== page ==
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Ameren Illinois has asked the Illinois Commerce Commission to comply with an important consumer safeguard designed to  prevent energy developers from imposing unfair and burdensome cost increases on downstate utility customers. 

Special interests are trying to pressure the ICC into reversing a decision that defines the timeline  for rooftop solar credits to be reduced for new net metering customers once solar penetration has reached a certain threshold. These subsidies are paid for by customers who are not benefitting  from the program. 

Under a 2016 law, a portion of the credit intended to kickstart solar development is expected to  expire soon. The credit consists of delivery service and energy supply components. The law  established a consumer safeguard which eliminates the delivery portion of the credit once the total  amount of electricity generated from solar meets or exceeds 5 percent of the Ameren Illinois peak  demand. In today's response to the ICC, Ameren Illinois urges the ICC to follow the law and begin  crediting new solar customers for excess generation equal to the amount and value provided to the  grid. 

"This is an issue of customer fairness," Ameren Illinois Chairman & President Richard J. Mark said. "We are very supportive of our customers and renewable energy. There is a reason why the law includes safeguards to protect customers who don't have the luxury of installing expensive  solar equipment, particularly those in low-income or disadvantaged areas." 

While many of these special interests are making erroneous claims about the law, they were also  part of the negotiations of the law in 2016 and were party to subsequent regulatory proceedings  filed by Ameren Illinois and approved by the ICC.  

Mark noted that the same groups asking the ICC to ignore the net metering law are the same organizations that have introduced an energy plan that will cost downstate residential  customers an additional $1.8 billion over ten years.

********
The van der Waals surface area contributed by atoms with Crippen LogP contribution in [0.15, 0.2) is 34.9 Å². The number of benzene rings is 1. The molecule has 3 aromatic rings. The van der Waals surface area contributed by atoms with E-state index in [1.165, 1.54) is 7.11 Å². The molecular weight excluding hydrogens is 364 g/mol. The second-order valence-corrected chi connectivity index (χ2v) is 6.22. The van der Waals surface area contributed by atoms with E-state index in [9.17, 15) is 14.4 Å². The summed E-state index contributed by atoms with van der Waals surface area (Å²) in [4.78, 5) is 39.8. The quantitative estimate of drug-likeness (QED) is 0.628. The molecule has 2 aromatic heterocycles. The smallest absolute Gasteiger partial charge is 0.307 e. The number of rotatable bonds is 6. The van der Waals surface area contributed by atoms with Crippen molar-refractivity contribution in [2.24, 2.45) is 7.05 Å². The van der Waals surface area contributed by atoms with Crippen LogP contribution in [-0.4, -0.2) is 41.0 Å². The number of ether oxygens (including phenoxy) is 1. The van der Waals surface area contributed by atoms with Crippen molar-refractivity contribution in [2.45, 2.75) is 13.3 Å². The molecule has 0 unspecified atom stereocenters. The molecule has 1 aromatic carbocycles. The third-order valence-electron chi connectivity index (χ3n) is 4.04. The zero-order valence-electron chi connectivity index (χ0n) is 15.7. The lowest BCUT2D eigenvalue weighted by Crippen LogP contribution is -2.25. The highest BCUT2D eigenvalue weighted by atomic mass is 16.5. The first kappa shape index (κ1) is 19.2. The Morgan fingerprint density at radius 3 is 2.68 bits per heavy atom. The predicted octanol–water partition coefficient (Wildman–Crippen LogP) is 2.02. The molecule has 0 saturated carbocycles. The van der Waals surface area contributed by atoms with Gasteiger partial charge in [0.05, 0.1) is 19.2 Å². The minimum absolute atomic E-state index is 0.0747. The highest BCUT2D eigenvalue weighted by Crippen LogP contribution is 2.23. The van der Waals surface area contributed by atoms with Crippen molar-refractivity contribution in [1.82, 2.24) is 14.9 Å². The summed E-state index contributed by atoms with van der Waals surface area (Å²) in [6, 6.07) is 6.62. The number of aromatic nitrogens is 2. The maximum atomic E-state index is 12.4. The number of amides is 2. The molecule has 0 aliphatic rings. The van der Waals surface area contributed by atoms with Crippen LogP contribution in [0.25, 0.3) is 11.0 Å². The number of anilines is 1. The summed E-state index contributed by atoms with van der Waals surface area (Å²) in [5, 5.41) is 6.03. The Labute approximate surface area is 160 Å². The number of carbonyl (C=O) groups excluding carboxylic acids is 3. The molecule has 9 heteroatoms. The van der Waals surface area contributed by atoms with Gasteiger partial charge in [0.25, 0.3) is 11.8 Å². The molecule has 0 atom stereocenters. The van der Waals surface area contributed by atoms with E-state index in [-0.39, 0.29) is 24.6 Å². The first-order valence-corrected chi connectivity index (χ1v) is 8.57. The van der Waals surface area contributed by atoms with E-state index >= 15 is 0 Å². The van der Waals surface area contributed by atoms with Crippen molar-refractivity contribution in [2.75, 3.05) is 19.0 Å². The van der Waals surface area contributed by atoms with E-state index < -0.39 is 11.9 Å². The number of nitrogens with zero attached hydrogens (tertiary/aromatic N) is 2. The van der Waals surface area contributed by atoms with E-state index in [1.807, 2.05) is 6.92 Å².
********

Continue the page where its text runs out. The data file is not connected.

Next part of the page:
"This is another example of Chicago-based special interest groups and out-of-state developers  trying to take advantage of downstate customers," he said.  

Only 3,000 of Ameren Illinois' 1.2 million electric customers have rooftop solar facilities and the 5 percent threshold provision will not affect them. New customers who install rooftop generation  will continue to be credited for the excess energy at a rate equal to the supply rate. 

"We're encouraging the commission to follow the law," Mark said. "The costs of solar energy  

development should not be borne by those customers who can least afford it." 

Ameren Illinois has proposed a transparent and achievable plan that will provide customers with  the benefits of solar energy and move Illinois closer to reaching its goal of 100 percent clean energy by  2050. The Downstate Clean Energy Affordability Act increases the production of lower-cost solar energy while delivering environmental and economic development benefits for customers across  central and southern Illinois. The Downstate Clean Energy Affordability Act is an affordable plan tailored to the needs and strengths of downstate communities.  

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